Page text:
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It was always too easy to hate Sean Spicer. From the inauguration onward, he was the most constantly visible representative of Trumpism, a symbol of the administration’s mixed messaging (so is it a travel ban?) and of its Orwellian dumb-plexity (“Sometimes we can disagree with the facts”). Here was an oddly ageless man built like a Bullet Bill, a silo body slanting towards tired eyes. And, when you most expected it, he would downplay Hitler’s Hitler-ism, surely 2017’s most awful trend.
But you didn’t need to be an outraged Democrat to loathe the man. For here, too, was a political lifer with a résumé built from committees: House Government Reform, National Republican Congressional, House Budget, grand old Republican National. It’s the CV of a politician, which is the sort of person one tends to find in politics. But surely half-to-all of Trump’s appeal was that whole swamp-draining outsider pose. So who is this dull functionary, and what is he doing in my beautiful dark wall-building third-wife montage-from-Scarface twisted fantasy? Not long into Spicer’s tenure, rumors circulated that the boss was unhappy with his performance. So no one thought Spicer he would last, and then he did not.
Now for the next act. Spicer went on Jimmy Kimmel Live on Wednesday, precise reasoning unclear. Maybe, like fellow castoff Steve Bannon, Spicer has an eye on his brand identity. Like him or hate him, he’s the second most well-known Press Secretary in recent American history. (CJ Cregg is more beloved, but not real.) Or maybe, like Anthony Scaramucci, he just loves the attention.
The interview was a fine showcase for Kimmel, who came on genial and casually lured Spicer into amusing paradoxes. Spicer was cycling through old talking points. When he was talking about disagreeing with facts, you see, “You can look at one set of facts and come out with one opinion… while the facts are the same here, I come out with a different conclusion.”
He started to discuss economic models, but Kimmel decided to test Spicer’s theory. “I’m sitting on a horse right now,” said Kimmel, sitting on a chair that was not a horse.
“Well, you’re not,” Spicer said.
“Right,” Kimmel laughed. “Exactly!” Spicer laughed too, maybe recognizing that there are limits to the Heisenberg Uncertainty Principle, or maybe just knowing that the pace of a late-night interview demands a topic-reset after a big laugh line.
And this was the pace of the interview. Spicer would play the good soldier. Trump’s tweeting? “That was one of the president’s most effective tools on the campaign. He continues to utilize it… there is no one who is working harder than him.” Within the minute, he’d be castigating journalists for how “they go on Twitter or on other social media and start to perpetuate myths.”
Kimmel: “How about the president?”
The host had a point to make, though. Was it dangerous for Spicer and his colleagues to accuse so many journalists of peddling fake news, of delegitimizing the press? Spicer circled back to his big idea, that some journalists or institutions (he named no names, had no actual examples) rush to publication or publish untrue stories. “Two wrongs don’t make a right,” he concluded.
“So,” said Kimmel, thinking fast but looking cool as an old country lawyer, “When you say there were ‘two wrongs,’ you mean Donald Trump, the President, was wrong.”
“No, I didn’t say that,” said Spicer. And then he smiled and audibly laughed, “HEH.” Spicer was quick with his laughs, and you could interpret that as some pent-up amusement at his miserable position. Or maybe he was genuinely happy. How grand, to be here on a late-night comedy show! Who cares if they’re making fun of you? They make fun of everyone. They make fun of Matt Damon.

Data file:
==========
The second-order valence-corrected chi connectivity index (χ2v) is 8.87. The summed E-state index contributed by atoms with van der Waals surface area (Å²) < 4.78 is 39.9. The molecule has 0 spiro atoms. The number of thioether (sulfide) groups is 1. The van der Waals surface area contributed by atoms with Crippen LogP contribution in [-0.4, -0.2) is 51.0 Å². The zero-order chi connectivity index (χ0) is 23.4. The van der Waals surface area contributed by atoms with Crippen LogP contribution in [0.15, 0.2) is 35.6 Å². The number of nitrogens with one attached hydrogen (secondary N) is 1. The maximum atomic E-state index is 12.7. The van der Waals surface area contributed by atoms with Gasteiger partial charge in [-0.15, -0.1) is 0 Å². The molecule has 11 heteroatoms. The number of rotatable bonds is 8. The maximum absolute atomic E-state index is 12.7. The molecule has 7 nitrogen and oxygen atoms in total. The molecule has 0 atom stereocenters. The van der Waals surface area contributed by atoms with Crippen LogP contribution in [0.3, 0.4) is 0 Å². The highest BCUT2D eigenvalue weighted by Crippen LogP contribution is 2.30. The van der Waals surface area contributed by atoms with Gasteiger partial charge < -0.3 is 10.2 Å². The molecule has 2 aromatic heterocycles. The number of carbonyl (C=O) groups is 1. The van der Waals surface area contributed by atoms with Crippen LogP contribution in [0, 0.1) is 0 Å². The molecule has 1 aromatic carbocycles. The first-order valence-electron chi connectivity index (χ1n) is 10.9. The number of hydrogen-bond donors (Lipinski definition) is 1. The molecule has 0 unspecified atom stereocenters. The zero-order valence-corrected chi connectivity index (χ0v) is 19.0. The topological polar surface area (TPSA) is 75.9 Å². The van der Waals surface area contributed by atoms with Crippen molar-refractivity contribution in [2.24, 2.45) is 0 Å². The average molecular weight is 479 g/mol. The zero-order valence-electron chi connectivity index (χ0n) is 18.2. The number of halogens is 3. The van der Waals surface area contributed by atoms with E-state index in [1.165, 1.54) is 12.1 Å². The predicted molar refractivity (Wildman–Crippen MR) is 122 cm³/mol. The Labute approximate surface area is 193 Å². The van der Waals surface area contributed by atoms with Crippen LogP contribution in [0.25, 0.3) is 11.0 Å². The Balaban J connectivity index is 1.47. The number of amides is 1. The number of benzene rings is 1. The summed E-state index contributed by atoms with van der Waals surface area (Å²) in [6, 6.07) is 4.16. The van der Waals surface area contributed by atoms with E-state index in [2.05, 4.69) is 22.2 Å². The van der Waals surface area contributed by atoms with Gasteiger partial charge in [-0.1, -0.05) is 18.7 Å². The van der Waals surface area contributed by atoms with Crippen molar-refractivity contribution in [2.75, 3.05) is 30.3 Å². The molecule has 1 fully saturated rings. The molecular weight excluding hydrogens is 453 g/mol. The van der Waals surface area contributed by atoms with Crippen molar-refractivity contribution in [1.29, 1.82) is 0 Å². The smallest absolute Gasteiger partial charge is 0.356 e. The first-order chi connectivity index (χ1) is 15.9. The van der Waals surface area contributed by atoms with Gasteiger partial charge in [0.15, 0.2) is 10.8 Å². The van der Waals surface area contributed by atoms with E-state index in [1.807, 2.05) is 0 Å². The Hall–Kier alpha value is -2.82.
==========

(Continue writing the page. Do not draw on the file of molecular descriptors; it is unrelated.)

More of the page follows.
Conservative or liberal, DC hacks love Hollywood, the celebrities, the money, the glamour. Maybe not all celebrities all the time, but Romney couldn’t turn down Eastwood, and if Dwayne Johnson ever becomes a Republican again I’m guessing Elizabeth Warren will still watch Ballers. Politicians love TV shows that tear them apart, House of Cards and Veep, because how wonderful to seem so dark, so depraved, so funny; how nice it is to be seen. This, more than anything, is what makes thin-skinned Trump such an outsider in Washington. (It wasn’t always thus: A little over a year ago, before facts went alternative, Trump sat next to Kimmel, too, smiling at the right times and avoiding the right questions.)
And so Spicer could moan like a sitcom character about therapy bills, but he also had a laugh about Melissa McCarthy’s supernova impression of him. “And she wins an Emmy!” he marveled. Toward the end of the interview, Kimmel and Spicer discussed a 10-year-old photo of the two of them. “I didn’t know about this,” Kimmel admitted, “And you sent it to me.”
The photo is cute sans context, tremendously sad given everything. Spicer’s in his dress whites, looking happy and proud, maybe a fan from way back in the Win Ben Stein’s Money days, or maybe he just knows Kimmel is somebody famous. Kimmel, pre-beard and pre-treadmill desk, is looking far away, maybe even posing for another camera. Celebrities meet regular people all the time. Sometimes, a decade passes, and the regular person becomes the public face of an administration that made a moral equivalency between white supremacists and people protesting white supremacy.
And then that regular person gets fired and begins the long downslope back to obscurity. Spicer suggested he might write a book, but not a tell-all, just a “tell,” snooze. There were two commercial breaks in the long interview, and both times, Spicer pulled out his phone to take a selfie, once with Kimmel and once with trusty sidekick Guillermo Rodriguez. The mighty have fallen, you say? Ten years later, Spicer finally got Kimmel to look at the camera. Why shouldn’t Sean Spicer be happy? At least someone’s life is getting better.